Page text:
By John Dorfman
Offered at Bonhams Hong Kong, November 28,2011
Estimated at HK$4.9 – 9 million
Sold for HK$252.3 million ($3.3 million)
Chinese collectors continue to be avid for wares with a connection to their country’s dynastic rulers, among whom the Qianlong Emperor (reigned 1736–95) was one of the greatest in terms of art patronage. This snuff bottle, with famille-rose enamel ornamentation on translucent white glass was manufactured in the imperial Qianlong workshops and at 8 centimeters high is the largest recorded palace enamel-on-glass wares of its type. It set a world record for any Chinese snuff bottle when it sold at Bonhams Hong Kong this past autumn.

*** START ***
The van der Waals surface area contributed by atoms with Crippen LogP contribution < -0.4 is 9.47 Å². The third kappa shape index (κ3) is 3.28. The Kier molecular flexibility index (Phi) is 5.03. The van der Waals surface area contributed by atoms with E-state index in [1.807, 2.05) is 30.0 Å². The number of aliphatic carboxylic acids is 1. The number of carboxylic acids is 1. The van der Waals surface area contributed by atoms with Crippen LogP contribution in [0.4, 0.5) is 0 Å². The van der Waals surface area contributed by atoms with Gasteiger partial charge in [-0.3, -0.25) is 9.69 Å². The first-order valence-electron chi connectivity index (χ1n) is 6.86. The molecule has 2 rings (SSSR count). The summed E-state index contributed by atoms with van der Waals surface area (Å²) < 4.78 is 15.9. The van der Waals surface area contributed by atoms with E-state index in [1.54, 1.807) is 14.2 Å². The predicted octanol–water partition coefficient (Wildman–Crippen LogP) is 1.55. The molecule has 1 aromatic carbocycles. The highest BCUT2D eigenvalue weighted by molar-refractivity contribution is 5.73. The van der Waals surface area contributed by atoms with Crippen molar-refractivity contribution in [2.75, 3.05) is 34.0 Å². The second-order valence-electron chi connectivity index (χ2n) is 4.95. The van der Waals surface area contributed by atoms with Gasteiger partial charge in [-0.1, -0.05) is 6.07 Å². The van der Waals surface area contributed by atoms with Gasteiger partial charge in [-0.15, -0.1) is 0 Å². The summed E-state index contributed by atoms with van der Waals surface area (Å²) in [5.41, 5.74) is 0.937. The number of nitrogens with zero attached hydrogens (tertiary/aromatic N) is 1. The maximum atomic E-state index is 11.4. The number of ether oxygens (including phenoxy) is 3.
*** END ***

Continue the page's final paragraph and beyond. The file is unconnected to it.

This bottle’s iconography is heavily Western-influenced, with the major panels showing what are clearly European women, scantily clad by Chinese standards. Each of the four panels is enclosed in a trompe l’oeil frame, also in European style. The narrow side panels evince Western stylistic elements as well, even though their subjects are Chinese landscapes.
European missionaries established themselves as artists and artisans in the workshops of 18th-century China, where their influence was especially pronounced in the fields of glassmaking and enameling. Questions of foreign influence were probably moot for the buyer of this delicate object, who evidently found it to be up to snuff.
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